author = "Kirby Sainsbury and Jessica Walburn and Rute Vieira and Sniehotta, {Falko F} and John Weinman and Robert Sarkany and Vera Araujo-Soares",
year = "2016",
language = "English",
volume = "23",
pages = "S46",
journal = "International Journal of Behavioral Medicine",
issn = "1070-5503",
publisher = "Routledge",
number = "Suppl. 1",

}

TY - JOUR

T1 - Using n-of-1 methodology to inform the development of individualised, evidence-based interventions for patients with xeroderma pigmentosum

AU - Sainsbury, Kirby

AU - Walburn, Jessica

AU - Vieira, Rute

AU - Sniehotta, Falko F

AU - Weinman, John

AU - Sarkany, Robert

AU - Araujo-Soares, Vera

PY - 2016

Y1 - 2016

N2 - Introduction: XP is a very rare inherited disease affecting 1 in 250,000people (~90 UK patients). It involves extreme sensitivity to UV light; theonly treatment is complete avoidance of UV – not going outside duringdaylight, fitting UV screens to windows, or ensuring complete skin coverage.Most patients die by age 35, usually from skin cancers. No researchon the psychological consequences of XP or factors relating to UV protectioncurrently exists.Methods: In phase one, an N-of-1 study was conducted in 25 adult XPpatients, as part of a mixed methods approach to intervention development.Participants wore a UV wristwatch and completed a brief survey,including adherence behaviors and psychological predictors (e.g., emotions,self-regulation), for 50 consecutive days. Constructs were selectedfrom the theory domains framework and a review of behavioral maintenancetheories.Results: N-of-1 analysis revealed differences in the patterns of predictors ofadherence across participants, supporting the need for an individualizedapproach. Following MRC guidelines, phase two involves the developmentof a series of individualized interventions to improve adherence, informeddirectly by the specific predictors identified for each participant in phaseone (e.g., including BCTs to target motivation, planning, or emotions).After PPI feedback and piloting, the interventions will be tested in awaitlist-controlled RCT in a matched sample of non-adherent adults.Conclusions: The XP study provides a novel example of systematic interventiondevelopment in a rare and unstudied condition, which could beused as a model for understanding and improving health outcomes inother rare diseases.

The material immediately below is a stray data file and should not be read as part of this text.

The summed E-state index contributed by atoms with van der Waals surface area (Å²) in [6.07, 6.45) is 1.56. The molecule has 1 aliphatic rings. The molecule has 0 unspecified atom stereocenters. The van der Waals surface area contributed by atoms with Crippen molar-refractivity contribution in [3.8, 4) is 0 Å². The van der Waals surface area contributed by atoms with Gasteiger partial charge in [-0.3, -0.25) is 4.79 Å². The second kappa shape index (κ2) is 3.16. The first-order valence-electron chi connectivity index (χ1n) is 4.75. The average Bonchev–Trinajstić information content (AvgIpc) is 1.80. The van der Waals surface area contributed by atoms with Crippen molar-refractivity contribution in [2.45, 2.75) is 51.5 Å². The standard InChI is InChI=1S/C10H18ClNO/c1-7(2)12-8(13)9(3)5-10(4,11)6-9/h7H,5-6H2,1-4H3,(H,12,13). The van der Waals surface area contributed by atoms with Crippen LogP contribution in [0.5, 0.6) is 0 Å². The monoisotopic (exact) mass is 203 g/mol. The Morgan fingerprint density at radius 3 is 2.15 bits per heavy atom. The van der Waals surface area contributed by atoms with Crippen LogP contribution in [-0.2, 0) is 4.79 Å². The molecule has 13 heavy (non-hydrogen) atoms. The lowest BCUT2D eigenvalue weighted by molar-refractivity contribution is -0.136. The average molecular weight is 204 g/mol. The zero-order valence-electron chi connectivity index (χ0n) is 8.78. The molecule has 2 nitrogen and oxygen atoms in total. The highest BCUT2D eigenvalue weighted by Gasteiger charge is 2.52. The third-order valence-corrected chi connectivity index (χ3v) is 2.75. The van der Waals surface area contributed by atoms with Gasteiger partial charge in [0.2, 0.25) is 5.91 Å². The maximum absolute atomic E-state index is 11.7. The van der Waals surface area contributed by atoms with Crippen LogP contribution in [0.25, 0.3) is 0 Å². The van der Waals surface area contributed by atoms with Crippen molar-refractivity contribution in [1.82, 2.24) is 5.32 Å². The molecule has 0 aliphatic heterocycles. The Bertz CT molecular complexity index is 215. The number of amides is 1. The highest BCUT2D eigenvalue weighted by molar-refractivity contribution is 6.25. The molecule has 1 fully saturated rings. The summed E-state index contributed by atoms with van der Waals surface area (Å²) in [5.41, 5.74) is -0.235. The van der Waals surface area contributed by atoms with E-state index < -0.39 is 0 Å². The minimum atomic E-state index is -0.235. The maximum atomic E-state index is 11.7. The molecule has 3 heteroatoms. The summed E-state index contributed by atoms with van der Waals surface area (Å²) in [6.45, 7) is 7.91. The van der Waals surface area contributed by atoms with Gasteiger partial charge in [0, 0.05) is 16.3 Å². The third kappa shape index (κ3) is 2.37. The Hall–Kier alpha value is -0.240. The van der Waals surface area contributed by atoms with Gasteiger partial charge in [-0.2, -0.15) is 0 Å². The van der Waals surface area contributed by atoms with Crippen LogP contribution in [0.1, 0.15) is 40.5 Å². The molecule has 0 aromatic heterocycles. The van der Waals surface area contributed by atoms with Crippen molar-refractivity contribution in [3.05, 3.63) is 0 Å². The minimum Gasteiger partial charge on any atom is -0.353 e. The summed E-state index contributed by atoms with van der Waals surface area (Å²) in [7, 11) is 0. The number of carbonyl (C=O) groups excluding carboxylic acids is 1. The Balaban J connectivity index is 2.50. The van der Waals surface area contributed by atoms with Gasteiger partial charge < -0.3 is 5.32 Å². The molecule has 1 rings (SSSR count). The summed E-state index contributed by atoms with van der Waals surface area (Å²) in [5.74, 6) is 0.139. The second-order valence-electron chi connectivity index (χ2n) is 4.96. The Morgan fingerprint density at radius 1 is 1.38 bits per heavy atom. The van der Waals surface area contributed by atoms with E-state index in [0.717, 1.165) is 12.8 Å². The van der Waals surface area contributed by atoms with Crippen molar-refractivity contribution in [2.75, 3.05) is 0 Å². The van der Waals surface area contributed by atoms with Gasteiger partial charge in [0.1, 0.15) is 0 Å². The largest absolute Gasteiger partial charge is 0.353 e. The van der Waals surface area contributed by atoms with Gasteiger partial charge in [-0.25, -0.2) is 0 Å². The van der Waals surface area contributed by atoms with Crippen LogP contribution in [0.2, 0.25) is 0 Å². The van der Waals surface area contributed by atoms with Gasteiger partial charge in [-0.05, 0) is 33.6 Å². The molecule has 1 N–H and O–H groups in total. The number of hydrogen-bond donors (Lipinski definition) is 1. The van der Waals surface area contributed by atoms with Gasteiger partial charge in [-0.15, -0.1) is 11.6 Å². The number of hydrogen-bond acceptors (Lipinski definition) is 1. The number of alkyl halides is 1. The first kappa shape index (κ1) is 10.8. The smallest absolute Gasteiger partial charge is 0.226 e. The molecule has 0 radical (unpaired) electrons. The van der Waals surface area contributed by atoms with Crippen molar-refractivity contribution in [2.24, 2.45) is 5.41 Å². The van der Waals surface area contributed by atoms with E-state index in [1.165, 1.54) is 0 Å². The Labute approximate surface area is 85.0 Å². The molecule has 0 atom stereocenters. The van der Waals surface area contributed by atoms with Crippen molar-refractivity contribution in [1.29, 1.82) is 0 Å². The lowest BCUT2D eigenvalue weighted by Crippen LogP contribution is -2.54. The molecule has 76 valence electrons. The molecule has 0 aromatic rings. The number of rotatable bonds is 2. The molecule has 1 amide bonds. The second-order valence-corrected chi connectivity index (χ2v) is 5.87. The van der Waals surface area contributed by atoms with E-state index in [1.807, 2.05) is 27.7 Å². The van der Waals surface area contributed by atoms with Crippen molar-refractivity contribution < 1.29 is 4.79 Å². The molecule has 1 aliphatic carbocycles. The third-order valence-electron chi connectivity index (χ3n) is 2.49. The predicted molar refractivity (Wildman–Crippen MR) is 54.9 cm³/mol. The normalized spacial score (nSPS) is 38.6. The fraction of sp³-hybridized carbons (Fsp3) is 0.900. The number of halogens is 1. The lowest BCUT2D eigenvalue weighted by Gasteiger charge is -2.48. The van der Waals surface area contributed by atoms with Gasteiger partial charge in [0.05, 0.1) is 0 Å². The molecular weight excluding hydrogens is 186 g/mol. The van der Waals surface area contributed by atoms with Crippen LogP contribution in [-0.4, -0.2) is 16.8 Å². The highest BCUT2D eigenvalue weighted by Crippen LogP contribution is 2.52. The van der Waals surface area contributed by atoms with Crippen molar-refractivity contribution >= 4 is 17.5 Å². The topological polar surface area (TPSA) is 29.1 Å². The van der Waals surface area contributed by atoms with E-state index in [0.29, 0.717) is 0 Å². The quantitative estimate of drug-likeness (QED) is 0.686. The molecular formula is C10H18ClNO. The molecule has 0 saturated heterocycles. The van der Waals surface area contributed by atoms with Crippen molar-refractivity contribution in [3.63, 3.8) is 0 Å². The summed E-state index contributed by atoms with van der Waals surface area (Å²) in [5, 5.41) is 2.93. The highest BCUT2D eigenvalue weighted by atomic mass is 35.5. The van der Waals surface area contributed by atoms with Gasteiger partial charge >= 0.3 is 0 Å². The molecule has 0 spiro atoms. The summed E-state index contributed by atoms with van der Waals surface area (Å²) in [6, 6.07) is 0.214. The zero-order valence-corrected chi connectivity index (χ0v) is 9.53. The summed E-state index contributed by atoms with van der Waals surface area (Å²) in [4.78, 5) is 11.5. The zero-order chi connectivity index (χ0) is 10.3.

AB - Introduction: XP is a very rare inherited disease affecting 1 in 250,000people (~90 UK patients). It involves extreme sensitivity to UV light; theonly treatment is complete avoidance of UV – not going outside duringdaylight, fitting UV screens to windows, or ensuring complete skin coverage.Most patients die by age 35, usually from skin cancers. No researchon the psychological consequences of XP or factors relating to UV protectioncurrently exists.Methods: In phase one, an N-of-1 study was conducted in 25 adult XPpatients, as part of a mixed methods approach to intervention development.Participants wore a UV wristwatch and completed a brief survey,including adherence behaviors and psychological predictors (e.g., emotions,self-regulation), for 50 consecutive days. Constructs were selectedfrom the theory domains framework and a review of behavioral maintenancetheories.Results: N-of-1 analysis revealed differences in the patterns of predictors ofadherence across participants, supporting the need for an individualizedapproach. Following MRC guidelines, phase two involves the developmentof a series of individualized interventions to improve adherence, informeddirectly by the specific predictors identified for each participant in phaseone (e.g., including BCTs to target motivation, planning, or emotions).After PPI feedback and piloting, the interventions will be tested in awaitlist-controlled RCT in a matched sample of non-adherent adults.Conclusions: The XP study provides a novel example of systematic interventiondevelopment in a rare and unstudied condition, which could beused as a model for understanding and improving health outcomes inother rare diseases.

M3 - Abstract

VL - 23

SP - S46

JO - International Journal of Behavioral Medicine

JF - International Journal of Behavioral Medicine

SN - 1070-5503

IS - Suppl. 1

ER -